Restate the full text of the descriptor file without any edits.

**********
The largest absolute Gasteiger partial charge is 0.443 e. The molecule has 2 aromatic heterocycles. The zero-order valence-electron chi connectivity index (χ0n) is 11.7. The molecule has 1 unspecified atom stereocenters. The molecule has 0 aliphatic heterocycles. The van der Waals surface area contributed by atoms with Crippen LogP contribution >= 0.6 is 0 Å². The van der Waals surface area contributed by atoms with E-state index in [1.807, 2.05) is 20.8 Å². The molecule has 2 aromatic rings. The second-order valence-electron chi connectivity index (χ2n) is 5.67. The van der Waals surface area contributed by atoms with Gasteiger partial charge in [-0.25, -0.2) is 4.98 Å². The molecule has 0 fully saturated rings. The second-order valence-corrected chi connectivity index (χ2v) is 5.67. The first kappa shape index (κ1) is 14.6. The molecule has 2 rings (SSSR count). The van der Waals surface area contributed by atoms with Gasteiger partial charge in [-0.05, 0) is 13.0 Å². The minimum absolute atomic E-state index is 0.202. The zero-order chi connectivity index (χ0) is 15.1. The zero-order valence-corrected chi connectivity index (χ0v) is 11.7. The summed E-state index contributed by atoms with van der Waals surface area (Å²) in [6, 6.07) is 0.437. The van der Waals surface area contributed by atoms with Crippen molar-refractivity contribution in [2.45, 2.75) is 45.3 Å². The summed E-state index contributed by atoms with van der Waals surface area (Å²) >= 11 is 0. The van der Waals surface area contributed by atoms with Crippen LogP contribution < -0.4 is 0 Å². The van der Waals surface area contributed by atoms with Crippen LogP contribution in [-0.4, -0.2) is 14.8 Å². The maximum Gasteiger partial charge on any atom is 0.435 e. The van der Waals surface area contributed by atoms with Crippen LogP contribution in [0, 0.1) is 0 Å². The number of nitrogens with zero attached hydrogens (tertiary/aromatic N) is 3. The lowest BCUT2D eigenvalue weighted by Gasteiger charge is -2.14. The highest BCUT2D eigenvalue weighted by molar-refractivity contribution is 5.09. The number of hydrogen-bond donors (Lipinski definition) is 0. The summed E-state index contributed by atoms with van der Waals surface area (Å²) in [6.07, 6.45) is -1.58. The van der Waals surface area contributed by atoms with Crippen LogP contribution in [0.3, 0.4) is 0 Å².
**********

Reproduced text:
The largest absolute Gasteiger partial charge is 0.443 e. The molecule has 2 aromatic heterocycles. The zero-order valence-electron chi connectivity index (χ0n) is 11.7. The molecule has 1 unspecified atom stereocenters. The molecule has 0 aliphatic heterocycles. The van der Waals surface area contributed by atoms with Crippen LogP contribution >= 0.6 is 0 Å². The van der Waals surface area contributed by atoms with E-state index in [1.807, 2.05) is 20.8 Å². The molecule has 2 aromatic rings. The second-order valence-electron chi connectivity index (χ2n) is 5.67. The van der Waals surface area contributed by atoms with Gasteiger partial charge in [-0.25, -0.2) is 4.98 Å². The molecule has 0 fully saturated rings. The second-order valence-corrected chi connectivity index (χ2v) is 5.67. The first kappa shape index (κ1) is 14.6. The molecule has 2 rings (SSSR count). The van der Waals surface area contributed by atoms with Gasteiger partial charge in [-0.05, 0) is 13.0 Å². The minimum absolute atomic E-state index is 0.202. The zero-order chi connectivity index (χ0) is 15.1. The zero-order valence-corrected chi connectivity index (χ0v) is 11.7. The summed E-state index contributed by atoms with van der Waals surface area (Å²) in [6, 6.07) is 0.437. The van der Waals surface area contributed by atoms with Crippen molar-refractivity contribution in [2.45, 2.75) is 45.3 Å². The summed E-state index contributed by atoms with van der Waals surface area (Å²) >= 11 is 0. The van der Waals surface area contributed by atoms with Crippen LogP contribution < -0.4 is 0 Å². The van der Waals surface area contributed by atoms with Crippen LogP contribution in [-0.4, -0.2) is 14.8 Å². The maximum Gasteiger partial charge on any atom is 0.435 e. The van der Waals surface area contributed by atoms with Crippen LogP contribution in [0, 0.1) is 0 Å². The number of nitrogens with zero attached hydrogens (tertiary/aromatic N) is 3. The lowest BCUT2D eigenvalue weighted by Gasteiger charge is -2.14. The highest BCUT2D eigenvalue weighted by molar-refractivity contribution is 5.09. The number of hydrogen-bond donors (Lipinski definition) is 0. The summed E-state index contributed by atoms with van der Waals surface area (Å²) in [6.07, 6.45) is -1.58. The van der Waals surface area contributed by atoms with Crippen LogP contribution in [0.3, 0.4) is 0 Å².